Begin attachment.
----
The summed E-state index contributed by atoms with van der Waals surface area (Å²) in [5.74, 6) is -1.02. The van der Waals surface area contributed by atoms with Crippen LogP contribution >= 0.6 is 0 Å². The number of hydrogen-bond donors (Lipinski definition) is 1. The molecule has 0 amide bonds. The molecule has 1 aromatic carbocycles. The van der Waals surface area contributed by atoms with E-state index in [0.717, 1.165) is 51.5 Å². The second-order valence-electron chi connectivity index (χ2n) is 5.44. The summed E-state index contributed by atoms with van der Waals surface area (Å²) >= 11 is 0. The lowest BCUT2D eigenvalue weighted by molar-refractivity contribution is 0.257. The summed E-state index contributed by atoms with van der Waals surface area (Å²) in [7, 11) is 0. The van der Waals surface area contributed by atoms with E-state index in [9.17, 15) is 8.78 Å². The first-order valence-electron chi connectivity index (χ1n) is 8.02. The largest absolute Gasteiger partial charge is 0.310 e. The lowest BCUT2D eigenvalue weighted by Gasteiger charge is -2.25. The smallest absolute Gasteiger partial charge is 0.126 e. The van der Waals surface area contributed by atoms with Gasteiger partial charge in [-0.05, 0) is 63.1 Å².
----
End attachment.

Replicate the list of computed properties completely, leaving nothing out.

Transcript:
The summed E-state index contributed by atoms with van der Waals surface area (Å²) in [5.74, 6) is -1.02. The van der Waals surface area contributed by atoms with Crippen LogP contribution >= 0.6 is 0 Å². The number of hydrogen-bond donors (Lipinski definition) is 1. The molecule has 0 amide bonds. The molecule has 1 aromatic carbocycles. The van der Waals surface area contributed by atoms with E-state index in [0.717, 1.165) is 51.5 Å². The second-order valence-electron chi connectivity index (χ2n) is 5.44. The summed E-state index contributed by atoms with van der Waals surface area (Å²) >= 11 is 0. The lowest BCUT2D eigenvalue weighted by molar-refractivity contribution is 0.257. The summed E-state index contributed by atoms with van der Waals surface area (Å²) in [7, 11) is 0. The van der Waals surface area contributed by atoms with E-state index in [9.17, 15) is 8.78 Å². The first-order valence-electron chi connectivity index (χ1n) is 8.02. The largest absolute Gasteiger partial charge is 0.310 e. The lowest BCUT2D eigenvalue weighted by Gasteiger charge is -2.25. The smallest absolute Gasteiger partial charge is 0.126 e. The van der Waals surface area contributed by atoms with Gasteiger partial charge in [-0.05, 0) is 63.1 Å².